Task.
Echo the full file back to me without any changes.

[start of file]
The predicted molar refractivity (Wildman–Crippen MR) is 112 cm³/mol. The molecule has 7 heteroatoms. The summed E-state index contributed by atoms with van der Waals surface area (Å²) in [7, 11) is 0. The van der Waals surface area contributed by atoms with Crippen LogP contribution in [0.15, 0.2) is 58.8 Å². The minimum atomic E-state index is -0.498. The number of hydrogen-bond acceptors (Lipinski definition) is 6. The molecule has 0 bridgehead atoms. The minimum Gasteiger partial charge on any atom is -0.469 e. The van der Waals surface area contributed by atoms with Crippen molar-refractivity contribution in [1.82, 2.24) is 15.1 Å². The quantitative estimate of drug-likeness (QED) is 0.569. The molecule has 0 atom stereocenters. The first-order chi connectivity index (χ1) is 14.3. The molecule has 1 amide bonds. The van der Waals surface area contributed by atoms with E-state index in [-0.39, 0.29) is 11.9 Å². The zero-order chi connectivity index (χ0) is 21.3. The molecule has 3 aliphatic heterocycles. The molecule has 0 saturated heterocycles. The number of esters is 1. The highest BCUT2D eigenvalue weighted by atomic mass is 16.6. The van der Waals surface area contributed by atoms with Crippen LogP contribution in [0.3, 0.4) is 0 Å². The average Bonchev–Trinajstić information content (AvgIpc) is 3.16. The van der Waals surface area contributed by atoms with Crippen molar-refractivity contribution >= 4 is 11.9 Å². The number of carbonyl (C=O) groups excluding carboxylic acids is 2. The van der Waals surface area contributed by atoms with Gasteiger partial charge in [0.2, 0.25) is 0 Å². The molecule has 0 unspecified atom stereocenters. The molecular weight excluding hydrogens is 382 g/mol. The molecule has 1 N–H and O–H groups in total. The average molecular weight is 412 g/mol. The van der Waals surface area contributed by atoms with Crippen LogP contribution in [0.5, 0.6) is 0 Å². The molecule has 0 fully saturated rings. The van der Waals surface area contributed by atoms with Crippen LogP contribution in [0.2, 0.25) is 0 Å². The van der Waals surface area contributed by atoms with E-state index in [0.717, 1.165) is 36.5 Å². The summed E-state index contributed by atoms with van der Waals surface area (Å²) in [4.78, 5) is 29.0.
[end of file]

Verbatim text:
The predicted molar refractivity (Wildman–Crippen MR) is 112 cm³/mol. The molecule has 7 heteroatoms. The summed E-state index contributed by atoms with van der Waals surface area (Å²) in [7, 11) is 0. The van der Waals surface area contributed by atoms with Crippen LogP contribution in [0.15, 0.2) is 58.8 Å². The minimum atomic E-state index is -0.498. The number of hydrogen-bond acceptors (Lipinski definition) is 6. The molecule has 0 bridgehead atoms. The minimum Gasteiger partial charge on any atom is -0.469 e. The van der Waals surface area contributed by atoms with Crippen molar-refractivity contribution in [1.82, 2.24) is 15.1 Å². The quantitative estimate of drug-likeness (QED) is 0.569. The molecule has 0 atom stereocenters. The first-order chi connectivity index (χ1) is 14.3. The molecule has 1 amide bonds. The van der Waals surface area contributed by atoms with E-state index in [-0.39, 0.29) is 11.9 Å². The zero-order chi connectivity index (χ0) is 21.3. The molecule has 3 aliphatic heterocycles. The molecule has 0 saturated heterocycles. The number of esters is 1. The highest BCUT2D eigenvalue weighted by atomic mass is 16.6. The van der Waals surface area contributed by atoms with Crippen LogP contribution in [0.3, 0.4) is 0 Å². The average Bonchev–Trinajstić information content (AvgIpc) is 3.16. The van der Waals surface area contributed by atoms with Crippen molar-refractivity contribution >= 4 is 11.9 Å². The number of carbonyl (C=O) groups excluding carboxylic acids is 2. The van der Waals surface area contributed by atoms with Gasteiger partial charge in [0.2, 0.25) is 0 Å². The molecule has 0 unspecified atom stereocenters. The molecular weight excluding hydrogens is 382 g/mol. The molecule has 1 N–H and O–H groups in total. The average molecular weight is 412 g/mol. The van der Waals surface area contributed by atoms with Crippen LogP contribution in [0.5, 0.6) is 0 Å². The molecule has 0 fully saturated rings. The van der Waals surface area contributed by atoms with Crippen LogP contribution in [0.2, 0.25) is 0 Å². The van der Waals surface area contributed by atoms with E-state index in [0.717, 1.165) is 36.5 Å². The summed E-state index contributed by atoms with van der Waals surface area (Å²) in [4.78, 5) is 29.0.